Why are Amino Acids important?
3 May 2018
Why are Amino Acids important?
Cows need amino acids to maximise milk protein output as both litres and solids. Litres have always been king, yet increasingly milk companies are looking for higher milk protein levels and contracts are being implemented to encourage this. In order to ‘milk the contract’, we need to understand how milk protein levels can be increased, one way is to better understand the relationship between crude protein and the amino acid profile. Amino acid balancing has the potential to improve milk component and milk production, improve protein utilization and lessen dairy’s environmental impact.
Building Blocks of Protein
Protein is one of the key nutrients dairy cows need for optimal growth, milk components and milk production, reproduction and immunity.
Amino acids are the building blocks of peptides which are formed to create proteins and therefore one of the best ways to improve protein utilisation efficiency is by effective management of the amino acid profile.
The cow absorbs and uses individual amino acids rather than protein. She does not have a protein requirement but rather an individual requirement for each of the 20 amino acids at certain levels. Think of it like money – those annoying times when you have a tenner but need a pound coin for a car park machine. The pound coin is like the essential amino acid, you must have the correct one to proceed, and protein production by the cow is limited by the particular amino acid that is in shortest supply in the same way.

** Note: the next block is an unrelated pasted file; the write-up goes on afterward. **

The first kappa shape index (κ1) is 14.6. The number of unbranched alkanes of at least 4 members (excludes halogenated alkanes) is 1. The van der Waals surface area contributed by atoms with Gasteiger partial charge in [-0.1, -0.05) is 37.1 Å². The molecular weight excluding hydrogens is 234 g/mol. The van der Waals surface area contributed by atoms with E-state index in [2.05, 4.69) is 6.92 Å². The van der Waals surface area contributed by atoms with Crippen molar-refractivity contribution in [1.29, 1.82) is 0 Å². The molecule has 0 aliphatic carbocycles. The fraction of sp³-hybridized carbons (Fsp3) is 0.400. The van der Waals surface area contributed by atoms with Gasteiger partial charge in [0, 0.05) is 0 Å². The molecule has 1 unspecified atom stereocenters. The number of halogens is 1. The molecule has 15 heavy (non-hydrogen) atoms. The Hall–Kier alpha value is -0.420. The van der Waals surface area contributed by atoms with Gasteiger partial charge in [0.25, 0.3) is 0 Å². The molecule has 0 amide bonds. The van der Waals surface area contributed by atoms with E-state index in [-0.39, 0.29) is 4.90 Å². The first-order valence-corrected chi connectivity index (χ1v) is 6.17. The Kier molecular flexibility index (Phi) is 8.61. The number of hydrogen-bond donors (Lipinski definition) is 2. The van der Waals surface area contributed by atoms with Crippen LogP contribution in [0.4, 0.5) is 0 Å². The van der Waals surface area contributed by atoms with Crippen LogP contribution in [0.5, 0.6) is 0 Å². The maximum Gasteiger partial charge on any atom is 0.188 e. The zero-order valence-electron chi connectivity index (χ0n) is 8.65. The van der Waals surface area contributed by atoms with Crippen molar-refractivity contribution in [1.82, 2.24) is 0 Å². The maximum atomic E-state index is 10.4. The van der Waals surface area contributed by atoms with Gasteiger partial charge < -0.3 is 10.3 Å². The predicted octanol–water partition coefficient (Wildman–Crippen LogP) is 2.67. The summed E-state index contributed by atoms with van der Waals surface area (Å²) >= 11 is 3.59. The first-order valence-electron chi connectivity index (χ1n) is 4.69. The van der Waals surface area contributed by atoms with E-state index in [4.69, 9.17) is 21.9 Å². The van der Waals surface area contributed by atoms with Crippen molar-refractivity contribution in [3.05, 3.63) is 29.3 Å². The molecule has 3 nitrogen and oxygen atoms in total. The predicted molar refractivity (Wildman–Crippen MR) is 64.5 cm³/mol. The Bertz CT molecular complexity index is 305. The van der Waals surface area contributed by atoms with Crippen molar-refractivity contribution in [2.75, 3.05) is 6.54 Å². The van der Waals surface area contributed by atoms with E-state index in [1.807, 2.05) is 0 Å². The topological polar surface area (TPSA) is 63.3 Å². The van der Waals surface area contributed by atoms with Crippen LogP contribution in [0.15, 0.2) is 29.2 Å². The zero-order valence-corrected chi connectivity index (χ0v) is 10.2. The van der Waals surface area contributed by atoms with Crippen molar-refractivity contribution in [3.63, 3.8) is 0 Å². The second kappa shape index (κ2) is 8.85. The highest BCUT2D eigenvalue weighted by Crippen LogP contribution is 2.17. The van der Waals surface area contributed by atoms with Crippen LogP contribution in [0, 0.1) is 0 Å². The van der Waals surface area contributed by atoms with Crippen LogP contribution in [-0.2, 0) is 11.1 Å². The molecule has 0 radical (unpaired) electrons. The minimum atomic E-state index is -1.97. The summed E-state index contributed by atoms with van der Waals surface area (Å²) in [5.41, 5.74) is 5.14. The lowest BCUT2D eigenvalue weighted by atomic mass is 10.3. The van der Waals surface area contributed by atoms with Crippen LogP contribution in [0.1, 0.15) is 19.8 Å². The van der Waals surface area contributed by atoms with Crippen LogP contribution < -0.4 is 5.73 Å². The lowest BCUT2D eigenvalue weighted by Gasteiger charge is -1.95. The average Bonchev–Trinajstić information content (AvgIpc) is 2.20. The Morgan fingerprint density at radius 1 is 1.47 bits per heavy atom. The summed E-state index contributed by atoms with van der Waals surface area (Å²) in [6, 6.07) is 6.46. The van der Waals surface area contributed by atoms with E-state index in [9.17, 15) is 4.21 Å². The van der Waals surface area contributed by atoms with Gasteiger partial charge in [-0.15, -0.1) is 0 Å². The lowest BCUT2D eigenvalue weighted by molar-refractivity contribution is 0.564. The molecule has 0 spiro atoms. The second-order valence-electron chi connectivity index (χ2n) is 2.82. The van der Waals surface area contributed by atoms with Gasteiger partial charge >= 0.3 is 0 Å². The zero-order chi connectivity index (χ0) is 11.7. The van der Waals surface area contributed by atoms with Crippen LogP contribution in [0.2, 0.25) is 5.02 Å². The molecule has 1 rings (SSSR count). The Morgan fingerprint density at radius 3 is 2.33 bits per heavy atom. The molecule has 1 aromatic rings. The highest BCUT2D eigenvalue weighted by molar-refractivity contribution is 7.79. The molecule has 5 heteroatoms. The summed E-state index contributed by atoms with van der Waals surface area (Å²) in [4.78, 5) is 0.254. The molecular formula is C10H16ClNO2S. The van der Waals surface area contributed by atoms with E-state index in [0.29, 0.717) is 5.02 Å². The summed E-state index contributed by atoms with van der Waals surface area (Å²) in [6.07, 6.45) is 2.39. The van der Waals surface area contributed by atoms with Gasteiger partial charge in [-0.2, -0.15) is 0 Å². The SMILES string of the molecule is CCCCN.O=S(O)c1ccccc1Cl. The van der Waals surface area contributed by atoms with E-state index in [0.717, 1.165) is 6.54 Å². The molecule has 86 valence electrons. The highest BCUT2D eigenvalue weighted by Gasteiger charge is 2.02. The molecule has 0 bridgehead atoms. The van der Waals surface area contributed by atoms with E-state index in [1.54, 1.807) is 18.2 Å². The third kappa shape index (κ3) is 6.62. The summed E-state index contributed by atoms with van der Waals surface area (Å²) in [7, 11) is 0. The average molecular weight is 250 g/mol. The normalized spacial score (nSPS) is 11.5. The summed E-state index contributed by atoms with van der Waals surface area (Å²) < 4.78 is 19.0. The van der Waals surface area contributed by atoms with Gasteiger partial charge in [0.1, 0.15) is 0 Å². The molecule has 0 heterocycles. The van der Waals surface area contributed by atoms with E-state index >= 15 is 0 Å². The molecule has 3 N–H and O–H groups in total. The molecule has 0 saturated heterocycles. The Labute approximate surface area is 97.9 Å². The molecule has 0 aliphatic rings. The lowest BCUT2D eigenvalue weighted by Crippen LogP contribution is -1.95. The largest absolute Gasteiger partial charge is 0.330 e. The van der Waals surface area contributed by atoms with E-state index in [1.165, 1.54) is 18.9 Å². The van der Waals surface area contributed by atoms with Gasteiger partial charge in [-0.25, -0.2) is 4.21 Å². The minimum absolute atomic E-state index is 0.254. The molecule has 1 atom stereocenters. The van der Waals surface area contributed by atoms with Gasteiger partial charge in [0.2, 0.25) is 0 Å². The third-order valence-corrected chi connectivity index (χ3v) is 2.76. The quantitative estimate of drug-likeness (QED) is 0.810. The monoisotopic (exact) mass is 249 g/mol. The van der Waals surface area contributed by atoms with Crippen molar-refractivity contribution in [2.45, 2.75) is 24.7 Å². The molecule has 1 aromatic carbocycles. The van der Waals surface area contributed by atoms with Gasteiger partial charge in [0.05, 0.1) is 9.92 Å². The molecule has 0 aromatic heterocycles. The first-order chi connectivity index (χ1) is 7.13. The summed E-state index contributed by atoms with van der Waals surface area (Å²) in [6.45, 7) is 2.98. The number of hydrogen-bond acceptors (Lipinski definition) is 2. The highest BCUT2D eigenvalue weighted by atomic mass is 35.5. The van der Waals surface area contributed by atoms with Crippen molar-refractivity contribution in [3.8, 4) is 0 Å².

How do we know which Amino Acid is limiting?
Lots of research has helped direct good amino acid nutrition, this science has well established that the first limiting in milk production are the essential amino acids Methionine and Lysine. Lots of this work has been done at Cornell University so powering the rationing tools making this science practically and economically effective in our hands on farm.
Amino Acid Good Sources
Methionine Rapeseed meal, Rumen Protected Methionine, Fish meal when that was available.
Lysine Hi Pro Soya, Rumen Protected Lysine, again Fish meal was a good source
These essential amino acids cannot be synthesized by the cow, and consequently they must be delivered in the diet. Inadequate levels of these two essential building blocks for protein synthesis mean that milk components and milk production suffer.
So just put lots in then?
Often in an attempt to ensure that neither methionine or lysine is limiting in the diet crude protein is overfed to ‘flood’ the diet with amino acids blunderbuss style. Not only is this expensive, it can fail if the choice of feeds does not supply the amino acid balance that is required, so limiting production and wasting the non-limiting amino acids fed in excess. When urea is fed to increase the crude protein of the diet it must be known that it contains zero amino acids. All excess protein in diets ends up in the slurry pit as essentially expensive fertiliser, and this is the environmental concern of high protein feeding.
Accurate ration formulating matches supply with requirements, using directed amino acid nutrition where the balance of proteins is rationed for, and a favourable outcome is much more reliable. That outcome is maximising milk protein output through both litres and percentage solids. The tools to do this are available so please speak to us to find out more.